Mice were treated daily with 10 mg/kg of AC220 (quizartinib hydrochloride salt; Ambit Biosciences) or vehicle (5% 2-hydroxypropyl-β-cyclodextrin; Sigma-Aldrich) by oral gavage using 20-gauge, 1.5-inch feeding needles (Braintree). To deliver a 100-μL dose of 10 mg/kg to a 25-g mouse, AC220 was prepared at 2.5 mg/mL in 5% 2-hydroxypropyl-β-cyclodextrin. Experiments involved 2 groups of mice. The first group was C57BL/6.CD45.1 mice lethally irradiated (2 × 5.5 Gy) at 9 weeks of age and repopulated by tail vein injection with 2 × 106 BM cells from 8- to 10-week-old c-CblA/− mutant mice. The second group was naturally bred c-CblA/− mutant mice 8-9 months of age. After the dosing ceased, most mice were killed for the analysis of BM, spleen, and peripheral organs. In some experiments, the mice were left untreated for various periods to determine whether the effects of AC220 were temporary or maintained.
Analysis of peripheral blood and BM cells
Blood was collected from the tail vein and differential cell counts determined using a Hemavet HV950FS blood analyzer (Drew Scientific). BM cells were analyzed by flow cytometry (FACSCanto; BD Biosciences) and cell sorting (Influx; BD Biosciences) using the following mAbs (all from BD Biosciences unless noted otherwise): CD3-biotin, CD11b-FITC, CD11b-PE, or CD11b-biotin, CD16/32-PE, CD19-PE, CD34-FITC, CD45.1-FITC, CD45.2-APC (eBiosciences), c-Kit-APC, Sca-1-PE-Cy7, B220-biotin, Flt3-PE (eBiosciences), Gr-1–FITC or Gr-1-biotin, IL-7R-biotin, and TER119-biotin. Cells incubated with biotinylated Abs were treated with streptavidin conjugated with APC-Cy7 (BD Biosciences). Cell-cycle analysis was performed either by examining BM cells fixed with Cytofix/Cytoperm (BD Biosciences) or Cytofix/Cytoperm reagents A and B (Invitrogen) and stained with anti–Ki-67–FITC Abs or FITC-labeled isotype control Abs (BD Biosciences) and Hoechst 33342 (Sigma-Aldrich) at 20 μg/mL. Intracellular phospho-S6 ribosomal protein (Ser235/236) was also examined using Cytofix/Cytoperm-treated cells and an Alexa Fluor 647–conjugated rabbit Ab (Cell Signaling Technology). Cell death of hematopoietic progenitors was determined using an Annexin V–FITC apoptosis detection kit (BD Biosciences) according to the manufacturer's directions. The data were collected using CellQuest Version 6 software (BD Biosciences) and analyzed using FlowJo Version 9.3.1 software (TreeStar).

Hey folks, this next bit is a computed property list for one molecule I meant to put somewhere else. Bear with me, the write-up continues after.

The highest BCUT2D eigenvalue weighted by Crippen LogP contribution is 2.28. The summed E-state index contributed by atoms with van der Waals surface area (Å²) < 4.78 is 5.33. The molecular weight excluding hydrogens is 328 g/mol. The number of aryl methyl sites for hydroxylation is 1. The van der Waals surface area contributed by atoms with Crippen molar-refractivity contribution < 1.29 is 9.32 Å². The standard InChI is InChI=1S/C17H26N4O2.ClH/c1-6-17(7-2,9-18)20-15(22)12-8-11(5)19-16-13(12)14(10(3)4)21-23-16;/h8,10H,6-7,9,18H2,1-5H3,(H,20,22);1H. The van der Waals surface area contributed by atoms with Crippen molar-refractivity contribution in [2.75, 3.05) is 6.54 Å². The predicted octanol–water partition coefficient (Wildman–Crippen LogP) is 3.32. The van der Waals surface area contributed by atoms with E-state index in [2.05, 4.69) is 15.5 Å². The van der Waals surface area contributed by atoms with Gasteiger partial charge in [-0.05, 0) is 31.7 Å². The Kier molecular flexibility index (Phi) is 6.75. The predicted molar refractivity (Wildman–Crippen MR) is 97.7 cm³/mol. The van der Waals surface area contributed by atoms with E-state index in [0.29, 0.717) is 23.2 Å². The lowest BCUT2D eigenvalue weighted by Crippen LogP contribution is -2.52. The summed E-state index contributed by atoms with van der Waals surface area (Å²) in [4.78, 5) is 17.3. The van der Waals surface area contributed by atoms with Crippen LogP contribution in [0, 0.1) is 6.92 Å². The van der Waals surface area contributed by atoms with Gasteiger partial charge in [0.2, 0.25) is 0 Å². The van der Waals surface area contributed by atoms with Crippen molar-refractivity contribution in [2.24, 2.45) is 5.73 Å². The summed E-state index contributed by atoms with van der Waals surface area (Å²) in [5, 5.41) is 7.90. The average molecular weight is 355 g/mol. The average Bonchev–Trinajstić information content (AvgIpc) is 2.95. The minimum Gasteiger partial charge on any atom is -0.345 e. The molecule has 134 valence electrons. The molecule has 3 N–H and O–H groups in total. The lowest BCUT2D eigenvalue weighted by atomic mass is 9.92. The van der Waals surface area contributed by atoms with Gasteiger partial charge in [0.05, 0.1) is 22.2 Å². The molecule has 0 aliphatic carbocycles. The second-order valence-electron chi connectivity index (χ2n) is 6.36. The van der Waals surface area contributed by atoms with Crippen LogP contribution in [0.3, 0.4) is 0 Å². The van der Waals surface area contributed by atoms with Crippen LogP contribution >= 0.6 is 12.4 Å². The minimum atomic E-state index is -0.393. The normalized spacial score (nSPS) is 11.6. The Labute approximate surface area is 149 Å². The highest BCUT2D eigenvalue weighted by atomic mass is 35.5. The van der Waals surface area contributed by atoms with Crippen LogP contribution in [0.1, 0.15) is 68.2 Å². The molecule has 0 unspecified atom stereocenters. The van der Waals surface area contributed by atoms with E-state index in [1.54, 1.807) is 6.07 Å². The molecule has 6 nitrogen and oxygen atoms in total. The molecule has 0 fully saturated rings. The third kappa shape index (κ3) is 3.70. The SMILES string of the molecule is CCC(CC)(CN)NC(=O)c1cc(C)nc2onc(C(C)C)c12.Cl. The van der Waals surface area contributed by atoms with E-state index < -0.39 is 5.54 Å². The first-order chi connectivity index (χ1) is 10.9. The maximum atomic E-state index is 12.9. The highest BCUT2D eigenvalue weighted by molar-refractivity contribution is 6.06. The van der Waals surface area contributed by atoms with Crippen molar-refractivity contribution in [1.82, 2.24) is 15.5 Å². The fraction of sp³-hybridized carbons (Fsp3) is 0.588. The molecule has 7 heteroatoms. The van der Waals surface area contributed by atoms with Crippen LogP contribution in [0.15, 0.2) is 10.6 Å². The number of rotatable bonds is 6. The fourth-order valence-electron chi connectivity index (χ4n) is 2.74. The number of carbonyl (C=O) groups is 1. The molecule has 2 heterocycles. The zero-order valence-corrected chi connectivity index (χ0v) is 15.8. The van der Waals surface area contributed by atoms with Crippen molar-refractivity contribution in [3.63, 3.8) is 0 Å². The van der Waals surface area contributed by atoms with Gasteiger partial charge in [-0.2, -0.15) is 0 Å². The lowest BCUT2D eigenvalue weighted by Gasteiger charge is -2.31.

Serum levels of Flt3 ligand and SCF were determined using Quantikine immunoassay kits following the manufacturer's directions (R&D Systems).
Organs were fixed in Bouin fixative for 48 hours, followed by 2 sequential washes in 70% ethanol. Tissue processing was carried out using a Leica TP 1020 processor, and 5-μm sections were stained with H&E. Tissue sections were examined using an Olympus BX51 microscope and photographed with an SIS 3VCU Olympus digital camera.